Universities began in the Middle Ages as an extension of Catholic monasticism, an intellectual world separate from the practice of everyday life. In many ways, advanced scholarship retains something of its original monastic flavor. Academics are taught to keep a respectable distance from their subjects, to aim for objectivity, to cultivate detachment. But what are we missing when we constrain scholarship within these normative dimensions?
In dialogue with her most recent work on Catholic narratives of sickness and disability in early modern French North America, Mary Corey Dunn, Ph.D., University of St. Louis, articulates a vision for a more humane kind of scholarship beyond the ivory tower: one that sits at the juncture of the personal and the professional, lived experience and archival record, scholarly practice and everyday life.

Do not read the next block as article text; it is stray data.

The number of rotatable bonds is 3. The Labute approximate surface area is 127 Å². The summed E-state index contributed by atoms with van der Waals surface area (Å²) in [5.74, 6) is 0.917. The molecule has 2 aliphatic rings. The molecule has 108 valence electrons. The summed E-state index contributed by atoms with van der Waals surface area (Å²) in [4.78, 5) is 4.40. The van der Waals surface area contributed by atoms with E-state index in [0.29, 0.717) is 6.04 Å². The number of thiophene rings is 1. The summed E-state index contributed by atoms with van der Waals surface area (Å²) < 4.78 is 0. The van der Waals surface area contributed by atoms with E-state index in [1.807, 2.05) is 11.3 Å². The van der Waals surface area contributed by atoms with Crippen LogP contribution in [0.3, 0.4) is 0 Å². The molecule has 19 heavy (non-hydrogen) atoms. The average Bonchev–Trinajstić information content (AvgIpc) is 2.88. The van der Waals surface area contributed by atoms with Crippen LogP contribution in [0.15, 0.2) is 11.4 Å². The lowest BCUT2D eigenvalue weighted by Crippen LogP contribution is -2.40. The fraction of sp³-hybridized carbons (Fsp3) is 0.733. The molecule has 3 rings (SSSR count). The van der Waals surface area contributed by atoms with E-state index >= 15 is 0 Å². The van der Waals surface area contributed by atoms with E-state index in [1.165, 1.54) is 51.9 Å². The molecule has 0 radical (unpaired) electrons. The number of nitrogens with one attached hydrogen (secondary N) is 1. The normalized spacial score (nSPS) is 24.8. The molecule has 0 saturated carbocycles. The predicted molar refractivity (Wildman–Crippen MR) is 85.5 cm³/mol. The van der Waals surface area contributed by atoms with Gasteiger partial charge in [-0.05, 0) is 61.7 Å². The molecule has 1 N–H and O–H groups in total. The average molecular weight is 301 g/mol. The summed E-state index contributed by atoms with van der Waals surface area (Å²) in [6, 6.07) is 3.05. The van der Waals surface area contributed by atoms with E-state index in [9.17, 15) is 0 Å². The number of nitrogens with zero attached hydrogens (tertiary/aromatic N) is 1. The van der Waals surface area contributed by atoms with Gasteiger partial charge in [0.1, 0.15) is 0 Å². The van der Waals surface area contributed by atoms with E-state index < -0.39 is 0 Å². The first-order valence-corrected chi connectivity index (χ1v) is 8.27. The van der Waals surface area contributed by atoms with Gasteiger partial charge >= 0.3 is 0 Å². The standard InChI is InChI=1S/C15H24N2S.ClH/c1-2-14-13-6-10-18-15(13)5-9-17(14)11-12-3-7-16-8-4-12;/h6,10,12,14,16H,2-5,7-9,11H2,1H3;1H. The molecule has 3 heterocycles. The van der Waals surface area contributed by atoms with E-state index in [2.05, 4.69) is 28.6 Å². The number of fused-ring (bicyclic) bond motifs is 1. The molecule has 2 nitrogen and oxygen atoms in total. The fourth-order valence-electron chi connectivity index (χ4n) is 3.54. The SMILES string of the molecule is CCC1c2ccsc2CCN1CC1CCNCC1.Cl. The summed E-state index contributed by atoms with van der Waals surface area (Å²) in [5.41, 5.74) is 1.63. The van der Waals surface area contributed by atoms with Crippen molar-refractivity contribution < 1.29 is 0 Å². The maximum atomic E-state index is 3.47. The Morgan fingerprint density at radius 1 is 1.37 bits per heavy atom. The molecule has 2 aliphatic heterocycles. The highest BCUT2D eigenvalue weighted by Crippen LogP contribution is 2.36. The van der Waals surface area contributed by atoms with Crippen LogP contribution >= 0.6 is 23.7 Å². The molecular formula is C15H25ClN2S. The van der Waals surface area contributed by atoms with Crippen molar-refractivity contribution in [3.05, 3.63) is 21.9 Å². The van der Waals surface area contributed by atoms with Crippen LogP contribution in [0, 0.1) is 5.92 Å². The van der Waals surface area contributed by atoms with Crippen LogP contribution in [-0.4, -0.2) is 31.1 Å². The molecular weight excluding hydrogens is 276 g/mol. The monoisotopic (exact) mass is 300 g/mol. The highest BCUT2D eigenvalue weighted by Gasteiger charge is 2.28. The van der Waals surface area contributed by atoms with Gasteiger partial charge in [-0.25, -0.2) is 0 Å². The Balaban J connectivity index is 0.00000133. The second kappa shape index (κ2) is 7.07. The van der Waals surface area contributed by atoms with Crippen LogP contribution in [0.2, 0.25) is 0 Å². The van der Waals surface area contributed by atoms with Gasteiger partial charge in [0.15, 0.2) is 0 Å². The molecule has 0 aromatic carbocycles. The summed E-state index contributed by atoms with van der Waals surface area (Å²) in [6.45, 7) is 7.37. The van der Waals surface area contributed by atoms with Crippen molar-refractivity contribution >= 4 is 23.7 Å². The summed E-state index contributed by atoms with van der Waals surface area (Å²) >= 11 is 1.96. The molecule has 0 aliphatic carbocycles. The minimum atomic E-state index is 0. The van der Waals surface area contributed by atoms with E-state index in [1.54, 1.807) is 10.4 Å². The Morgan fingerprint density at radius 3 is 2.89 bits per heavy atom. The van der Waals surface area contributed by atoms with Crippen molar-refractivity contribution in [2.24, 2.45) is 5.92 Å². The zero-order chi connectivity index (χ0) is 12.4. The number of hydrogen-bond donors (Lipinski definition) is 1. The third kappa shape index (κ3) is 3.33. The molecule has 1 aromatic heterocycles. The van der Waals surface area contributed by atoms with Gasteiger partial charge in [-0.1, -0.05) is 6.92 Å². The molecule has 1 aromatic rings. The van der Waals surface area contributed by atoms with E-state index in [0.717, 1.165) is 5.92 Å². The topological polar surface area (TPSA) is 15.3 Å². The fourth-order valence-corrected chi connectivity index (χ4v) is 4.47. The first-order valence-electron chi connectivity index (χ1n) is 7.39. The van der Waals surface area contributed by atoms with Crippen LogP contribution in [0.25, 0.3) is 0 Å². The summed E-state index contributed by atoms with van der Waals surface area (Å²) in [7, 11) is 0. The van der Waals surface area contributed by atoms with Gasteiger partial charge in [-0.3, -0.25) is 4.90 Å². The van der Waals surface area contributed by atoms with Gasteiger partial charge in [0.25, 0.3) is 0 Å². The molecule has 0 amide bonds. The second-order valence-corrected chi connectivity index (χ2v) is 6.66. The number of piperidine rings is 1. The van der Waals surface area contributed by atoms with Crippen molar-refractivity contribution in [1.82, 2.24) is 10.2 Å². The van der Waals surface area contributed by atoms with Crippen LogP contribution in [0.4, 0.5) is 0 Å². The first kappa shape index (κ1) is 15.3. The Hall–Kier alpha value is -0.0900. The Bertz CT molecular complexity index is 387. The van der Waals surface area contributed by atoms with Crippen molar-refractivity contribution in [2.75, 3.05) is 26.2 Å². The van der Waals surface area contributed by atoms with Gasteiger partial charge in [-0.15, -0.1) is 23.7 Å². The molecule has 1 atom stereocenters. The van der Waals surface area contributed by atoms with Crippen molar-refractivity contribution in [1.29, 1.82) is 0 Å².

This will be an in-person presentation streamed live and recorded. In-person attendance is restricted to vaccinated Fordham community members; registration is required for all attendees.
This event is open to faculty/staff and students.